I’m laughing at my poor decision to cut across the cornfield. Jason is finding no humor in any of this.

I, on the other hand, was feeling no such illness, and so jumped at the chance to cut across the edge of a cornfield, in order to take a more direct route to the cemetery in Houston. That shortcut proved a completely terrible idea. The ground was softer than it appeared, and so we all ended up in our granny gears, churning through it and laughing through gritted teeth. I suspect the others were laughing to keep themselves from cussing me out. It was like riding through peanut butter. The grassy yard between the cornfield and the cemetery was in no better condition, and I nearly fell over when my tires sank inches deep into the turf-camouflaged mud. If my teammates had chosen at that moment to make me carry their packs for the rest of the race, I would hardly have blamed them!

We departed Houston and made the long, gradual climb to Lutes. My teammate’s condition was declining with every mile, and he found his legs unwilling to respond to his calls for more power. We rallied up at Lutes and I made sure we each took in some food. A few hills later, the unspoken decision was made to separate our teams, allowing the stronger pair to go ahead, while I stayed back with Jason. We would rally again at Elkinsville.

To be continued…

It's starting to become a long day, and we're not yet half way through...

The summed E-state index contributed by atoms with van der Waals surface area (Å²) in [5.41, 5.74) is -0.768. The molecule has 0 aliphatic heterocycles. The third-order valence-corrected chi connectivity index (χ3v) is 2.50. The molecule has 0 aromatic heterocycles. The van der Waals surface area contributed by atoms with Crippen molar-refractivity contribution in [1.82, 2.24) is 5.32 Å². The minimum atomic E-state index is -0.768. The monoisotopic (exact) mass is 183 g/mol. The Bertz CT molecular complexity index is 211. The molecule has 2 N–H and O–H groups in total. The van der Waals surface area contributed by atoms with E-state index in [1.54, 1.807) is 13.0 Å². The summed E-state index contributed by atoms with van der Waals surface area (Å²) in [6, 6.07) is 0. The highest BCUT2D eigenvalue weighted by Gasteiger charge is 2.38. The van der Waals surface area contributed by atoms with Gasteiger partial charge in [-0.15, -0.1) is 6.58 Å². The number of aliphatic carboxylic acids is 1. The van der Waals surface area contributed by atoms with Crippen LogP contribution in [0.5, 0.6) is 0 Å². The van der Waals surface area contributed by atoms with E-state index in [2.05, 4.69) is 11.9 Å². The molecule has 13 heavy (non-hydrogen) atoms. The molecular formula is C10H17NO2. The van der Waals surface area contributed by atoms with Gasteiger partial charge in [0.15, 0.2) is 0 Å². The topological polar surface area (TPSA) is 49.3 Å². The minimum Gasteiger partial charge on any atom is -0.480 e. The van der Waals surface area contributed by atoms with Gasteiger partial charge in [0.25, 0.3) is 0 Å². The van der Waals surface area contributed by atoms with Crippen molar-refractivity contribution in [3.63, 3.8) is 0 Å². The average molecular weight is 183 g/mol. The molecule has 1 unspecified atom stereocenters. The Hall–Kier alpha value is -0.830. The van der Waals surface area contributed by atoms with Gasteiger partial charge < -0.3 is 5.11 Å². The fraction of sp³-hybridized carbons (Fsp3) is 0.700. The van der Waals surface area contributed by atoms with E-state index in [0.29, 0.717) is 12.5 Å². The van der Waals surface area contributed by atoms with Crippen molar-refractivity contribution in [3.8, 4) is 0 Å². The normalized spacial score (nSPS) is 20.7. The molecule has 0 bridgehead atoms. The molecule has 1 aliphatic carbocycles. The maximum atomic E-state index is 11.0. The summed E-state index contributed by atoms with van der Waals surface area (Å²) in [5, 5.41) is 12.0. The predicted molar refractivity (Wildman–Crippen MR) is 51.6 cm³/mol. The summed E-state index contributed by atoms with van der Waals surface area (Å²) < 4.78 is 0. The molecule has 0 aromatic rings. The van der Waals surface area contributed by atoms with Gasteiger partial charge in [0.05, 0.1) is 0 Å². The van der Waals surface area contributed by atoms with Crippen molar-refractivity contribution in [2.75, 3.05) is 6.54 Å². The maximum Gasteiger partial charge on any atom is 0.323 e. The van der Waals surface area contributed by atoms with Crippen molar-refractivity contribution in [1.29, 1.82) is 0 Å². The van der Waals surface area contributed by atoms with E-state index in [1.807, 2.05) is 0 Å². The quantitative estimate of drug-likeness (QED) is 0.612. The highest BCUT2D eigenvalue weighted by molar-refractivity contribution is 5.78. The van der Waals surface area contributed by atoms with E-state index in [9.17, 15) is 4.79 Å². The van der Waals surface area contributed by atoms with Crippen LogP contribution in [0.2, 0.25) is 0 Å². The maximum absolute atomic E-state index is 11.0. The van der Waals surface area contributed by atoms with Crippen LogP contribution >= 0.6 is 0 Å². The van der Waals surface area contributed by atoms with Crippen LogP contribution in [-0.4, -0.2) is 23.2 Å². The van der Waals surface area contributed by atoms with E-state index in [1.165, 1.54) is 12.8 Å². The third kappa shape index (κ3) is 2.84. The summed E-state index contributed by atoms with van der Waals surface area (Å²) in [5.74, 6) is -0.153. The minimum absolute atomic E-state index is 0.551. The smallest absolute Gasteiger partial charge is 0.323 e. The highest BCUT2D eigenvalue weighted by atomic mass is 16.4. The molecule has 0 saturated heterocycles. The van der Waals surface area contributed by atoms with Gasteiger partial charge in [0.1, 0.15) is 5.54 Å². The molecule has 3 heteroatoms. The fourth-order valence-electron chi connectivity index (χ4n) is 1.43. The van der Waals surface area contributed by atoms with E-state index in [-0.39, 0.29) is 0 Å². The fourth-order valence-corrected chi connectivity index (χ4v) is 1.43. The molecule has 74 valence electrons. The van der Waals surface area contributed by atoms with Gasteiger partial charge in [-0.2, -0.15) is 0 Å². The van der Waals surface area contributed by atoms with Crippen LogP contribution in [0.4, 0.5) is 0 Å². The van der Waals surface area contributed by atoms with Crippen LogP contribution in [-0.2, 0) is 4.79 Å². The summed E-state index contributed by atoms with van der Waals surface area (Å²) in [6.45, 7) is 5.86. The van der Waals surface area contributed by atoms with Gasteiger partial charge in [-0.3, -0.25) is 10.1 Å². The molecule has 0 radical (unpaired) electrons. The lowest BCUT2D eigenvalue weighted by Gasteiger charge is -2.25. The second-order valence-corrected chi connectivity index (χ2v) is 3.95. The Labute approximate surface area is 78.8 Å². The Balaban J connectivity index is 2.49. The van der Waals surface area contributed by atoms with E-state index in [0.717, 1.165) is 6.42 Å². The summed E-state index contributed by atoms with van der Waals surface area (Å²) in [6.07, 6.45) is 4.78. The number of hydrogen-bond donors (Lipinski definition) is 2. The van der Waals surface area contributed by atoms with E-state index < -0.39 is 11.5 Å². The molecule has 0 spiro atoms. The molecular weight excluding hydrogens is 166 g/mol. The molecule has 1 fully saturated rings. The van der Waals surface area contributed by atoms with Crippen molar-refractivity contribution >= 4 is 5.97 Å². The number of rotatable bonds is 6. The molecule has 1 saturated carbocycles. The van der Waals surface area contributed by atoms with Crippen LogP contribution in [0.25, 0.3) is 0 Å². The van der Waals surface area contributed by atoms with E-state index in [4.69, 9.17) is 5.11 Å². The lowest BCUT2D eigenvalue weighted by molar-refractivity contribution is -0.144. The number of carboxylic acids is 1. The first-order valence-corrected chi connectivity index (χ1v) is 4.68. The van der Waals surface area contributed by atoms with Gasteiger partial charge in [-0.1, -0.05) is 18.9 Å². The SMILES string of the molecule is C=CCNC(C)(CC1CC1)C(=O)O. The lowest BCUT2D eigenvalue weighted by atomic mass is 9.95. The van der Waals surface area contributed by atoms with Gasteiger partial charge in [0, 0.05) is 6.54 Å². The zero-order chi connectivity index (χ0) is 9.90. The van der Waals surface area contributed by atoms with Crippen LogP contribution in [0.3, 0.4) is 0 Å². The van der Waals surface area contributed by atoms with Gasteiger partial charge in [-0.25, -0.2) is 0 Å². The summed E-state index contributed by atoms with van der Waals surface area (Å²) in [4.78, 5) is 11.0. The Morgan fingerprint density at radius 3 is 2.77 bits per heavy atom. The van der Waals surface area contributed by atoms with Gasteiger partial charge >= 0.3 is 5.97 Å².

It’s starting to become a long day, and we’re not yet half way through…


Mar 202014
Riding the pine. Not where I wanted to be, at this point in the season.

Riding the pine. Not where I wanted to be, at this point in the season.

It happens to every athlete, at some point. When you push the bounds of what your body is capable of, when you’re constantly approaching the limits of your physical system, sometimes your body pushes back. A joint will give way, a muscle will tear, a minor injury will happen. When you push to the maximum, a small area of weakness will yield, and you’ll find yourself on the bench, or worse, in the hospital.

I’ve nursed a variety of large and small injuries over the past few years, as I’ve ramped up my fitness. I had my right ACL reconstructed in 2010 after blowing it playing basketball. I’ve had problems with my left knee and hip, both shoulders, and my upper spine. Most of these minor issues have been corrected by a short period of rest, some Motrin, and adjustments to my training technique or riding position. Of note, none of these problems have caused me to miss or DNF a race, to date.

The last time I was completely unable to train.

The last time I was completely unable to train.

In a way, I’m thankful for these small problems. I’m of the opinion that my body uses them as “circuit breakers,” to force me to take a break before something more catastrophic happens.

That’s it for the positive.